By K. Vela Velupillai
The genesis and the path towards what has come to be called the DSGE model is traced, from its origins in the Arrow-Debreu General Equilibrium model (ADGE), via Scarf’s Computable General Equilibrium model (CGE) and its applied version as Applied Computable General Equilibrium model (ACGE), to its ostensible dynamization as a Recursive Competitive Equilibrium (RCE). An outline of a similar nature, albeit very briefly, of the development and structure of Agent-Based Economics (ABE) is also included. It is shown that these transformations of the ADGE model are computably and constructively untenable. Suggestions for going ‘beyond DSGE and ABE’ are, then, outlined on the basis of a framework that is underpinned -from the outset- by computability and constructivity consideration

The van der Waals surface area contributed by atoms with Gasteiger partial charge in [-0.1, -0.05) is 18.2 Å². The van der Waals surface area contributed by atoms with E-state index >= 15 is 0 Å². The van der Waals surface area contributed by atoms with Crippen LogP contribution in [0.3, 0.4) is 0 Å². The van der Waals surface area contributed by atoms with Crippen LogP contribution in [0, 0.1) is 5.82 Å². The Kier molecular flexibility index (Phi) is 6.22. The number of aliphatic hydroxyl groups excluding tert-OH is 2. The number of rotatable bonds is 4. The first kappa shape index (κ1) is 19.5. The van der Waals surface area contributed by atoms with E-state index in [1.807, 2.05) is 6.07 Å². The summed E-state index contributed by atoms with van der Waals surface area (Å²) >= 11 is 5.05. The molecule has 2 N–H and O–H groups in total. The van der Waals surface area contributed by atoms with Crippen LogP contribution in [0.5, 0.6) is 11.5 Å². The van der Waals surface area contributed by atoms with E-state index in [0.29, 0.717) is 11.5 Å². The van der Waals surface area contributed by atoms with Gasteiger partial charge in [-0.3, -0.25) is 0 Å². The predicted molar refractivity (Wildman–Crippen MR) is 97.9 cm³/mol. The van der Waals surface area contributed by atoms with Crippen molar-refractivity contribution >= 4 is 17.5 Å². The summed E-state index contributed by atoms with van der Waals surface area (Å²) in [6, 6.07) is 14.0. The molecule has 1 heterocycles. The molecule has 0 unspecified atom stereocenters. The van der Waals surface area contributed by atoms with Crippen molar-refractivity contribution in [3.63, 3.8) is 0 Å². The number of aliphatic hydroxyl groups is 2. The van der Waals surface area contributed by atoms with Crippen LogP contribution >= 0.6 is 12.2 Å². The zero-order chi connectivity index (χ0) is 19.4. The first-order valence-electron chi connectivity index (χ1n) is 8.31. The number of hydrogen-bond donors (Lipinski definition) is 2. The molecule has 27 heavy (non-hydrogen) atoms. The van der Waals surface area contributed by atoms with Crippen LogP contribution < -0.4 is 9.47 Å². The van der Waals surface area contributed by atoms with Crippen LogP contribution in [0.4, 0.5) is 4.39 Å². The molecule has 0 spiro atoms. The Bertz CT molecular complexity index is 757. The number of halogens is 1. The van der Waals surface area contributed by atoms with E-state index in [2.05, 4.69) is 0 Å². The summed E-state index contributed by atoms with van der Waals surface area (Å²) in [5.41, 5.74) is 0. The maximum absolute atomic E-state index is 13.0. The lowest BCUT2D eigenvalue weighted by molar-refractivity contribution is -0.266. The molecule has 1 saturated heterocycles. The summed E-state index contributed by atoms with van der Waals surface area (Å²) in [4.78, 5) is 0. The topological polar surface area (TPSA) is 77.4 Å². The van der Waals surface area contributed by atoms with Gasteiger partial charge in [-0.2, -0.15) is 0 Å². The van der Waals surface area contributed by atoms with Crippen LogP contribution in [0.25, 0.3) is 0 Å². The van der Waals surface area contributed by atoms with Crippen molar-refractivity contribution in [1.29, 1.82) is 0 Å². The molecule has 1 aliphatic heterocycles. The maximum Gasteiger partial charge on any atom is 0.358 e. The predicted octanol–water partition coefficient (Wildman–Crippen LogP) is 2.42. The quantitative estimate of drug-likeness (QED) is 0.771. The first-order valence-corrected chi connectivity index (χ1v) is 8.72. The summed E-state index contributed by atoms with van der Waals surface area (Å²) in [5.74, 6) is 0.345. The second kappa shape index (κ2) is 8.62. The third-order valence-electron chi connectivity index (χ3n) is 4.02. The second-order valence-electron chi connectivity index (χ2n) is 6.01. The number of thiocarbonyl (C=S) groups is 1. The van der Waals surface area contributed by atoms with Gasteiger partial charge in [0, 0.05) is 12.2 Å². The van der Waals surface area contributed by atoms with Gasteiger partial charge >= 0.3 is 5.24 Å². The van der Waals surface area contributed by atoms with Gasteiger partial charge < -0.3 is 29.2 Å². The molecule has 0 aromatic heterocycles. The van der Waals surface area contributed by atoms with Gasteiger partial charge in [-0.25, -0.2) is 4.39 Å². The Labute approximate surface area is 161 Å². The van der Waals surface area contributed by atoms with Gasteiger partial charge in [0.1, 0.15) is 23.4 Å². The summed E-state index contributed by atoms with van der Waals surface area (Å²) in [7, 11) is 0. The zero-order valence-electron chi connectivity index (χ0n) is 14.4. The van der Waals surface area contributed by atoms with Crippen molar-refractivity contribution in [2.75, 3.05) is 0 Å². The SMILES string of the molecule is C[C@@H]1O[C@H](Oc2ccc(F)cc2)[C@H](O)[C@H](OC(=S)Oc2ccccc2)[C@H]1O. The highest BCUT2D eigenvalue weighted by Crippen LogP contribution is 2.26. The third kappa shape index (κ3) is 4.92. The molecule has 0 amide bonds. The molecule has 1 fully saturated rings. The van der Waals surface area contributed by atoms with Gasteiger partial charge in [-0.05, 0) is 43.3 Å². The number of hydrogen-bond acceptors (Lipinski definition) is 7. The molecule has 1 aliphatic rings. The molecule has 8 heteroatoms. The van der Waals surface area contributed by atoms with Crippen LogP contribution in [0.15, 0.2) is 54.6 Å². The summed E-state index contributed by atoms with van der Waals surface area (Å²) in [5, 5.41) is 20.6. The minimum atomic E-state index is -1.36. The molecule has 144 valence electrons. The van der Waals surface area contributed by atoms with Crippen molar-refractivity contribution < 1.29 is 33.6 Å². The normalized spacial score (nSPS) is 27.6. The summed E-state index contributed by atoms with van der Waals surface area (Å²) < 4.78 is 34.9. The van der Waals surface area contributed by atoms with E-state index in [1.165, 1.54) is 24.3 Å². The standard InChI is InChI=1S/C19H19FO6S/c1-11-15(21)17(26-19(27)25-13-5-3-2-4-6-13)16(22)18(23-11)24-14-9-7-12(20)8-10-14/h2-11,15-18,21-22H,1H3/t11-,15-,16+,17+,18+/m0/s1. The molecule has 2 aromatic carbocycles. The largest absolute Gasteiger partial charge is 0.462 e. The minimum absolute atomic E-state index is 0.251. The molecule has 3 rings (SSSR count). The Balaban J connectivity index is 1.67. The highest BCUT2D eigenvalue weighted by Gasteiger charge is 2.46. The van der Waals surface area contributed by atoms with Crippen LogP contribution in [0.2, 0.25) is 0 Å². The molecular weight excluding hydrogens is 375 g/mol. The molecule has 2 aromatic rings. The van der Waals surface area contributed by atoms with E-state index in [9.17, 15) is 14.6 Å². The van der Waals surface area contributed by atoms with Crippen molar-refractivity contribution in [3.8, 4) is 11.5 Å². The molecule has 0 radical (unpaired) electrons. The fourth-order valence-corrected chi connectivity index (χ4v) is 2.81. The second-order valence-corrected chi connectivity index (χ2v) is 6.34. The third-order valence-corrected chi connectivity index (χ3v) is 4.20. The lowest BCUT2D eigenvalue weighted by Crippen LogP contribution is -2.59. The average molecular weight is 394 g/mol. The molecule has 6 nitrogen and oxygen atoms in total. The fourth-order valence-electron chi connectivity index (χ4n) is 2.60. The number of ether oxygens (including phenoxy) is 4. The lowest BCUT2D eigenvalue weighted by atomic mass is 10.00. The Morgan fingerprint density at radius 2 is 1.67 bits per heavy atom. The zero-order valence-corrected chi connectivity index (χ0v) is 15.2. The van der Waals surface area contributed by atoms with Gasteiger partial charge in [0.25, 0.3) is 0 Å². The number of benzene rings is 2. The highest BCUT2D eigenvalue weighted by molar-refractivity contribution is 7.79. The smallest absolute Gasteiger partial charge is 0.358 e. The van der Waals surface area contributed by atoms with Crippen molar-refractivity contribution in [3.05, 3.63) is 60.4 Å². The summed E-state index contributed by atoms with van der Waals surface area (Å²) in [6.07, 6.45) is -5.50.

Velupillai’s point is that while there are theorems that show that an equilibrium exists for DSGE models, it is impossible to find it, in particular computationally as computers work on a finite number of points. In his words. it follows that formulating optimal decision problems as dynamic programming problems is impossible. This comes about because DSGE rely in their proofs on various theorems, some of which make assumptions leading to non-computability or non-constructivity. The only way out it to assume that the computer is solving a model economy where agents themselves are computers.